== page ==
The Senate State Government Committee has unanimously passed a bill that would yank all the Iowa Lottery’s TouchPlay machines from the state. Senator Larry McKibben, a Republican from Marshalltown, says he’s never gotten so many phone calls, letters and e-mail about an issue. “I have never had mothers and grandparents contact me on an issue so important to their heart and mind,” McKibben says.
McKibben says the machines are just like slot machines and their presence in stores is tainting Iowa’s wholesome image. “There simply should not be slot machines in every nook and cranny of the state of Iowa,” McKibben says. “I simply think that we ought not to be a state of corn, beans and slot machines and that’s where we’re headed, folks, if we don’t end this right now.”
Senate Co-President Jack Kibbie, a Democrat from Emmetsburg, is no fan of the TouchPlay machines, either. “They’re way out of control,” Kibbie says. “We need to back up and have a full-fledged legislative debate on…these machines.” But others, like Senator Wally Horn — a Democrat from Cedar Rapids, expect legislators to allow some of the machines to remain in operation. “This is probably one of the bills that if there are 150 legislators, there are about 150 different ideas on it,” Horn says. Horn says it’s wrong to start the legislative debate on TouchPlay with a bill that would gets rid of the machines.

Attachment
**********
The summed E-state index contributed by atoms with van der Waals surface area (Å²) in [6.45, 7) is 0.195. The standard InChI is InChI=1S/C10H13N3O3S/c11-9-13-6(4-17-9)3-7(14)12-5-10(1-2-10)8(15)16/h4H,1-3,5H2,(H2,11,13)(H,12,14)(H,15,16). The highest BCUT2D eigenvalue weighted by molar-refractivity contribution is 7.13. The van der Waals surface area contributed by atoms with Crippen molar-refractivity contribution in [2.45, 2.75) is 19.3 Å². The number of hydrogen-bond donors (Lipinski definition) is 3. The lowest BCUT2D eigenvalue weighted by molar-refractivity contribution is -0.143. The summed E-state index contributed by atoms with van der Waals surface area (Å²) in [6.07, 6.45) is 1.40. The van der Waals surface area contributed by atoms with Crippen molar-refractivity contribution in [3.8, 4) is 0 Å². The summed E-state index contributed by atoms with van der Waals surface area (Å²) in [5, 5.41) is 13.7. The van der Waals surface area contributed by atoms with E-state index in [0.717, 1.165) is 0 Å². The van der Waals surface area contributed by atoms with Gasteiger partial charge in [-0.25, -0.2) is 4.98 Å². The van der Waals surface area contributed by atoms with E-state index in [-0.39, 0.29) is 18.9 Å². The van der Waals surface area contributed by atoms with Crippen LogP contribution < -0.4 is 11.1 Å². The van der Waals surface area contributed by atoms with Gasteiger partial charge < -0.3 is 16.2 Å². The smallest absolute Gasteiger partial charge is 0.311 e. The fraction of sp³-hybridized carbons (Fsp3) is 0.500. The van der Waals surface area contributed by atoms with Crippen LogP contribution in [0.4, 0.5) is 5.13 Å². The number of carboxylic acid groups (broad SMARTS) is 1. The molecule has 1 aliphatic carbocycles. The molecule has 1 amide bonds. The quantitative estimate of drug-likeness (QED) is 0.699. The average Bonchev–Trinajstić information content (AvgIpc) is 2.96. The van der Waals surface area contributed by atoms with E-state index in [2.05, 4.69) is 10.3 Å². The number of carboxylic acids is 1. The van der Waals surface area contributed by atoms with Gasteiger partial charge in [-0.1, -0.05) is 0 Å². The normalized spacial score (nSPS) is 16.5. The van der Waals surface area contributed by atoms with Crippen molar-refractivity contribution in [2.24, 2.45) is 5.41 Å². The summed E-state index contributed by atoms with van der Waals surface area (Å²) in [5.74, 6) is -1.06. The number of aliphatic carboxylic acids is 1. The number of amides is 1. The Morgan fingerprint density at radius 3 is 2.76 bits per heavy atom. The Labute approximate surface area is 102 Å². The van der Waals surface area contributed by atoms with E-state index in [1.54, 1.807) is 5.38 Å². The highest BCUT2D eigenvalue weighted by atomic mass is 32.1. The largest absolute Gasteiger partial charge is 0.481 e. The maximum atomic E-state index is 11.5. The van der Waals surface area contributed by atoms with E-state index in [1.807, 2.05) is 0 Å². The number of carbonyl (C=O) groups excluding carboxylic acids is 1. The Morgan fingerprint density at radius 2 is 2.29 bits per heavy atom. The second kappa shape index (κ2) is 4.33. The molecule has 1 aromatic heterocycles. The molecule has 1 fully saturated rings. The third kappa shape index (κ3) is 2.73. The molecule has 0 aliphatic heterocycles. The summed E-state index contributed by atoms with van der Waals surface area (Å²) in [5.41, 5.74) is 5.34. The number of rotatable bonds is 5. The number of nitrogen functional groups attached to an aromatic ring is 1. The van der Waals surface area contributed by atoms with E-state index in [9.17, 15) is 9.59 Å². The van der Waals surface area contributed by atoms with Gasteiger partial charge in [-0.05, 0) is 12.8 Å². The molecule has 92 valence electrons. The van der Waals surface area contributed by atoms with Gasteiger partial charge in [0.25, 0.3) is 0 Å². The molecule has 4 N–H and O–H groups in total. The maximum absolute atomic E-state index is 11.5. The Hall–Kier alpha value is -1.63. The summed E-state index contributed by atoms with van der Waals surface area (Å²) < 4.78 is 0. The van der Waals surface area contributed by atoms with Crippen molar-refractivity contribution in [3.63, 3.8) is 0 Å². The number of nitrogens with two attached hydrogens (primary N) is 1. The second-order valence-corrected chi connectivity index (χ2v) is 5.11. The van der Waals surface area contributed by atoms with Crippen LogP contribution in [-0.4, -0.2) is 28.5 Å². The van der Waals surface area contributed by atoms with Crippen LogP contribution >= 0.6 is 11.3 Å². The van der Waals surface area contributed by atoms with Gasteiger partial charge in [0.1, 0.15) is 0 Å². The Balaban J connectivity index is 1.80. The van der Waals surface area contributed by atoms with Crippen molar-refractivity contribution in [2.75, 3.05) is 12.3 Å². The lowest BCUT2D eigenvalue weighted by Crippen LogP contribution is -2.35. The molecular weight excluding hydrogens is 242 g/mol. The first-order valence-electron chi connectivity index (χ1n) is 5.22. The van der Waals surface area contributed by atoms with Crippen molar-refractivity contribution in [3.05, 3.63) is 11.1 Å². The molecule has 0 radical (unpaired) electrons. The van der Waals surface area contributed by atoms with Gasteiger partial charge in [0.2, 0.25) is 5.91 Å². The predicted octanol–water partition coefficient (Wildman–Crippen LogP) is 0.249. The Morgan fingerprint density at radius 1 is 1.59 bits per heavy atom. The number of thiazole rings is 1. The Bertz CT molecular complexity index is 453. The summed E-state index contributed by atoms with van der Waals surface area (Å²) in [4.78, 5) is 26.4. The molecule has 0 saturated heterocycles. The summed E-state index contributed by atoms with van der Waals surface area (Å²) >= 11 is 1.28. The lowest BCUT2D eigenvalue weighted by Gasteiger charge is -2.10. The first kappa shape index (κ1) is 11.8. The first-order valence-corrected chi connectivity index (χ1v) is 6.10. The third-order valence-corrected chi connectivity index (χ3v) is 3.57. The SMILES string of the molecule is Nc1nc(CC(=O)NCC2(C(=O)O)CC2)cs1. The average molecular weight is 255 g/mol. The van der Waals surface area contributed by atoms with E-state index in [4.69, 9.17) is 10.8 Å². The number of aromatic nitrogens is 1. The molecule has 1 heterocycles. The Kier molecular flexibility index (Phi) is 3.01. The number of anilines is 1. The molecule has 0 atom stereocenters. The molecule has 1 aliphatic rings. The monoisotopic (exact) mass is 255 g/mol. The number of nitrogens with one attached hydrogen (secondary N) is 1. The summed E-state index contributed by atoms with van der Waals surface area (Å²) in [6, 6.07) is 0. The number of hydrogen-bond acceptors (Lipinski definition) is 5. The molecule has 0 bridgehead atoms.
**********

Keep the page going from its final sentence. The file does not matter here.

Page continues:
Senator Mark Zieman, a Republican from Postville, worries about the message this sends to the businesses that invested in the TouchPlay machines. “They were led to believe, rightly or wrongly, that the state wanted to partner with a partner in promoting this…industry,” Zieman says. “Now, we’re going to tell that same group of people that made the investment that we’re going to pull the rug out from under them, so I think that’s a concern we have to deal with.”
Senator Jack Hatch, a Democrat from Des Moines, says lawmakers should keep in mind the impact these machines are having on gambling addicts. Hatch says people are becoming addicted to gambling “a lot easier, a lot faster and with such convenience” because the TouchPlay machines are everywhere. “We have a problem out there dealing with people who cannot control their addiction,” Hatch says.
On Tuesday, the House State Government Committee endorsed a bill that would also ban TouchPlay machines from the state and give retailers 30 days to remove the machines. The chairman of that committee called the proposal a “starting point” for continued discussions about TouchPlay. Lottery officials estimate the state will bring in 30 million dollars this year and another 45 million dollars next year in TouchPlay revenue.